Portland, Ore., resident Sandy McPherson knew there would be some employment adjustments when Utah Power & Light Co. merged with PacifiCorp.

But he didn't realize things would happen so fast for him because he didn't learn about his Aug. 20, 1990, relocation to Utah until a week before.Never having been to Utah, McPherson and his then-fiancee, Becky, had some apprehension about the move, mainly because of some preconceived ideas about the state. She also worked for PacifiCorp.

With the help of people in PacifiCorp's relocation office and assistance from Robin L. Hough, director of corporate relocation and marketing for Gump & Ayers Real Estate Inc., the move to Utah was a smooth transition.

"These relocation people made me feel comfortable, and I was glad there was somebody there to welcome us when we got to Salt Lake City. They helped overcome our apprehensions about moving," Sandy said.

The McPhersons are among the thousands of people relocated annually by their employers who feel the $39,660 average relocation cost apparently is better than hiring and training someone else.

Sandy lived in the Portland area for 10 years before moving to Salt Lake City and also lived in Coos Bay, Ore., and Yakima, Wash., while working in several jobs for PacifiCorp.

"I had been to several cities in Wyoming and had the horrible feeling that was what Utah was like. I pictured the wind blowing 24 hours per day like it does in Casper," he said. With such preconceived notions about the state, he probably was a challenge for relocation experts.

PacifiCorp's relocation people put him touch with Hough and on Aug. 20 she met him and gave him a "relocation packet" containing a map of Salt Lake City, orientation material and a history of the area. One of Hough's main jobs was to get Sandy into a house, so together they visited various locations in Salt Lake Valley to get an idea of the price of houses.

Gump and Ayers examined Sandy's financial condition and prequalified him for a mortgage, and for 10 days the house search continued. Finally, he purchased a house in Sandy, but his stay in a hotel continued until the furniture arrived Oct. 2.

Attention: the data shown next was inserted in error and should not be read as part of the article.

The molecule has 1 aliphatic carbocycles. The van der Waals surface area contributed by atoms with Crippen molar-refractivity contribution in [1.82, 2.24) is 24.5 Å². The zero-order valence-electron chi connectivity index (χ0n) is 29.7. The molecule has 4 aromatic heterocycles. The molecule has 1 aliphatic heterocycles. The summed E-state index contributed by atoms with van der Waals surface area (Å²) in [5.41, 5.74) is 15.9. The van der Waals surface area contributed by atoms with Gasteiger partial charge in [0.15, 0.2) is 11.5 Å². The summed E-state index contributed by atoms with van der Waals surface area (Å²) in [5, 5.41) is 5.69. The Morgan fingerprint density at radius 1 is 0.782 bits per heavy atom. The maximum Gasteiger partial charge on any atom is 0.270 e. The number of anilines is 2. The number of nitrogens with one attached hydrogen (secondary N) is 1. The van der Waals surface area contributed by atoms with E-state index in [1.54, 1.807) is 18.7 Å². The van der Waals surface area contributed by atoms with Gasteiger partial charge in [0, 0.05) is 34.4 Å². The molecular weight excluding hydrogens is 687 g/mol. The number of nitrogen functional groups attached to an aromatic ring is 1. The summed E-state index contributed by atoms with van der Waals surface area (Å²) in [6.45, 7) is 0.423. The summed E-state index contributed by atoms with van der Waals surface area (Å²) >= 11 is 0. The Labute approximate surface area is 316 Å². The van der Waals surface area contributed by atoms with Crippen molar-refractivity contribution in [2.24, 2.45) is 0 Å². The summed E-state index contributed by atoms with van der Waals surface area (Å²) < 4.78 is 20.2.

Becky joined him and they flew to Lake Tahoe to get married (the second marriage for each). "We planned to get married in Portland, but the transfer got in the way," Sandy said.

With help from Hough, the McPherson's adjustment to Utah has been a smooth one. Sandy is supervisor of the company's central cashier's office and Becky is a secretary. Unlike many instances when a transfer involves getting a job for a spouse, Sandy said he didn't ask the PacifiCorp relocation office for help in getting her a job.

Hough said that until a short time ago, there wasn't much need for relocation offices because a good share of Utahns were leaving and not many were coming in. But with an improved economy and economic development efforts, relocation is getting more attention.

In 1988, the Gump & Ayers Relocation Center helped 241 transferees, which increased to 291 in 1989 and so far in 1990, 328 people have been assisted.

Because of the large amount of money involved in relocating an employee, the company is interested in getting the mortgage closed and the person "up and running and ready for work quickly," she said.

One of the problems facing relocation experts is overcoming preconceived notions about Utah, Hough said. They push the idea that Utah has a diversity of religions, cultures, recreation, sports, cultural events, good housing prices and, of course, the mountains.

Hough said one of her favorite techniques is to send a potential transferee a post card featuring Salt Lake City with the mountains in the background. "That always gets them," she said.

A transplanted Texan, via Denver, Hough knows what it's like to move to unfamiliar territory. She thought Utah was a desert, very conservative and that Salt Lake Valley had 200,000 people. "I was impressed because the mountains were so close," Hough said.

With UP&L, Kennecott Corp., the University of Utah, FBI, Sears Roebuck & Co., and Holiday Inn as clients, Hough meets transferees at the airport, gives them a packet of information, tells them about religious activities, where the public and private schools are located, makes hotel reservations and offers other information such as where to vote and how to find the golf courses.

She often employs real estate agents to help the transferee find a house. Because the family might have become a one-income family on account of the move, the amount of the mortgage will be limited accordingly.

In looking for a house, Hough says she must consider the needs of a family's children. For example, if a child was a member of a high school swim team, the relocated parents might want to buy a house in an area where the school has a swim team. "We take many things into consideration when helping people relocate," Hough said.

Hough said indications point to continued increases in people relocating in Utah. For example, members of a 20-employee company in California recently approached their boss and said they wanted to leave Los Angeles because of the long drives to work, pollution, expensive housing and crime. They will be coming to Utah and getting relocation help.